Cypriot banks are loaded up on bad loans made to Greek companies and individuals, which have turned sour at an alarming rate as Greece deals with the fourth year of a devastating economic and financial crisis.

“I’m not surprised that people are trying to get their money out in Cyprus; that is entirely to be expected,” Mr. Kirkegaard said. “They wake up Saturday morning and are told on the radio their bank deposits are at risk.”

The deposit tax — which is expected to raise 5.8 billion euros — appeared aimed at gleaning large amounts of cash from the bank accounts of wealthy Russians, who have poured deposits into Cypriot banks in the past several years. Chancellor Angela Merkel of Germany, who is facing a pivotal election in September, has been particularly concerned that most of the bailout money could wind up in the hands of Russian gangsters and oligarchs, a fear backed by a recent report by Germany’s intelligence agency. Officials in Cyprus have maintained there is no proof that the Russian cash is of questionable origin. They insist they cracked down on money laundering before joining the European Union.

Because Russian depositors would have to share the burden, it would ultimately relieve Cyprus from its debt load, by allowing a one-time payment upfront rather than deeper cuts to salaries and pensions or additional privatizations in the future.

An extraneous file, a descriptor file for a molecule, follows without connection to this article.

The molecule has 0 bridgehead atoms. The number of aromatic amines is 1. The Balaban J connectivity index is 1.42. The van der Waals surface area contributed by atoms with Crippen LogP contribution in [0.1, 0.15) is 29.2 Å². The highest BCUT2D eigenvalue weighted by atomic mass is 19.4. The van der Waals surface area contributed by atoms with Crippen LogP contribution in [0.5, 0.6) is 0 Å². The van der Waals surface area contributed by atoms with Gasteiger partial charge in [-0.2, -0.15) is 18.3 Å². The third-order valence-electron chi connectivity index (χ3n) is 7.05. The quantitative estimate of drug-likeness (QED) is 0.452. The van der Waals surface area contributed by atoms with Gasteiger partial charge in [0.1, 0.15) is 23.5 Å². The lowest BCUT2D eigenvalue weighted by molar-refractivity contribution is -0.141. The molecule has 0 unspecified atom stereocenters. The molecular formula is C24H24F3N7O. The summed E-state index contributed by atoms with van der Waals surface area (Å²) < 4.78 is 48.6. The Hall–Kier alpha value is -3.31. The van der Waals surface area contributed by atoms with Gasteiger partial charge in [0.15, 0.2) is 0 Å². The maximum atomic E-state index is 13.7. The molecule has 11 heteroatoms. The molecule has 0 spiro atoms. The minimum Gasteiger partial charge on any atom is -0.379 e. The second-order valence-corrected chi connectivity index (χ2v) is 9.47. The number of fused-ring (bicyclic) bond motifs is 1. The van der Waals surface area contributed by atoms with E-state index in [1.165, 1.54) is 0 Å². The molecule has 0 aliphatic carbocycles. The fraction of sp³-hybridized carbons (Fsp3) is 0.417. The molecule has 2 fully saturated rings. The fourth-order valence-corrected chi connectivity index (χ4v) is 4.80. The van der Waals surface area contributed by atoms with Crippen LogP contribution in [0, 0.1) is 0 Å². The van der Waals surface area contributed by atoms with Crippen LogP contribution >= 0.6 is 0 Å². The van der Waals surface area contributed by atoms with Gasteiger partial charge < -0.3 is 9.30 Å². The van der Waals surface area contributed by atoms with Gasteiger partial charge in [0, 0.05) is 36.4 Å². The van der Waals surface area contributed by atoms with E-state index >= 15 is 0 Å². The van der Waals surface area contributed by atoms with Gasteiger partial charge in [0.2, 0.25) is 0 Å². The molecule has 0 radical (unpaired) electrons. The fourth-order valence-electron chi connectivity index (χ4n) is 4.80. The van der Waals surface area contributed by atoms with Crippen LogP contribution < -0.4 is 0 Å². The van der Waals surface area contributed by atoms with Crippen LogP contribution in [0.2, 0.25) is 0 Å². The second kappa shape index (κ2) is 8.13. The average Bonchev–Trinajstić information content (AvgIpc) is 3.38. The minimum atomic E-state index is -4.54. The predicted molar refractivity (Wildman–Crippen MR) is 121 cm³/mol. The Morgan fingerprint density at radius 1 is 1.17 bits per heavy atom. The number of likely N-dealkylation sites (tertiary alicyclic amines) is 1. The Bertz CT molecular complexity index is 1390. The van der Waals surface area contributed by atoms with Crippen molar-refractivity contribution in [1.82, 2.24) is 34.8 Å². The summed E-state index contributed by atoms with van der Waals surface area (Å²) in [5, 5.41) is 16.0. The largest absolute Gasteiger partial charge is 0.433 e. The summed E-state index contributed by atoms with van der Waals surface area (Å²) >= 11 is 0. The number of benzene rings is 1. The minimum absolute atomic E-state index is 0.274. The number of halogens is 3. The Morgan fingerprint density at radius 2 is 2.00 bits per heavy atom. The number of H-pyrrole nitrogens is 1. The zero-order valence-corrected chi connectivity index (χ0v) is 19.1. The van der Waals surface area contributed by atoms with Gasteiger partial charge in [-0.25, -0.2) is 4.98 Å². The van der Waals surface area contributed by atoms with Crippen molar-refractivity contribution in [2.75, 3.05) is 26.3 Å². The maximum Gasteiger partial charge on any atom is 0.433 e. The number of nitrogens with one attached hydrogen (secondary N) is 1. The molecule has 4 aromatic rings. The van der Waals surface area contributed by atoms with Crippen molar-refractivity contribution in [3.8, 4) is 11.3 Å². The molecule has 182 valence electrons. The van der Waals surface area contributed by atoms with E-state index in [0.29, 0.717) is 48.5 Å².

Still, Mr. Kirkegaard said that he was surprised that Cyprus’s creditors had decided to go after smaller depositors, but that part of the rationale might have been avoiding putting too much pressure on businesses, which hold a large share of the higher-value accounts.

The Cyprus Parliament still must vote the measure into effect, and was planning to meet in an emergency session on Monday, a nationwide holiday. Given the stunned reaction, though, it was not certain to pass. Nicholas Papadopoulos, the head of Parliament’s financial affairs committee, said the decision was “much worse than what we expected and contrary to what the government was assuring us, right up until last night,” Reuters reported.

Nicholas Kulish contributed reporting from Berlin, Landon Thomas Jr. from London, James Kanter from Brussels and Andreas Riris from Nicosia.

Article source: http://www.nytimes.com/2013/03/17/business/global/facing-bailout-tax-cypriots-try-to-get-cash-out-of-banks.html?partner=rss&emc=rss

Economix Blog: Pushing Latin American Banks to Lend

View From Latin America

Dispatches on the economic landscape.

MEXICO CITY — As economic turmoil whiplashes banks in Europe and poses new threats to American financial institutions, the view from Latin America is very different. Well off the radar screen of the global economic crisis, Latin America’s banks have proven their sturdiness, emerging relatively unscathed from the collapse.

The problem, according to a study released by the World Bank on Tuesday, is that they just don’t lend very much.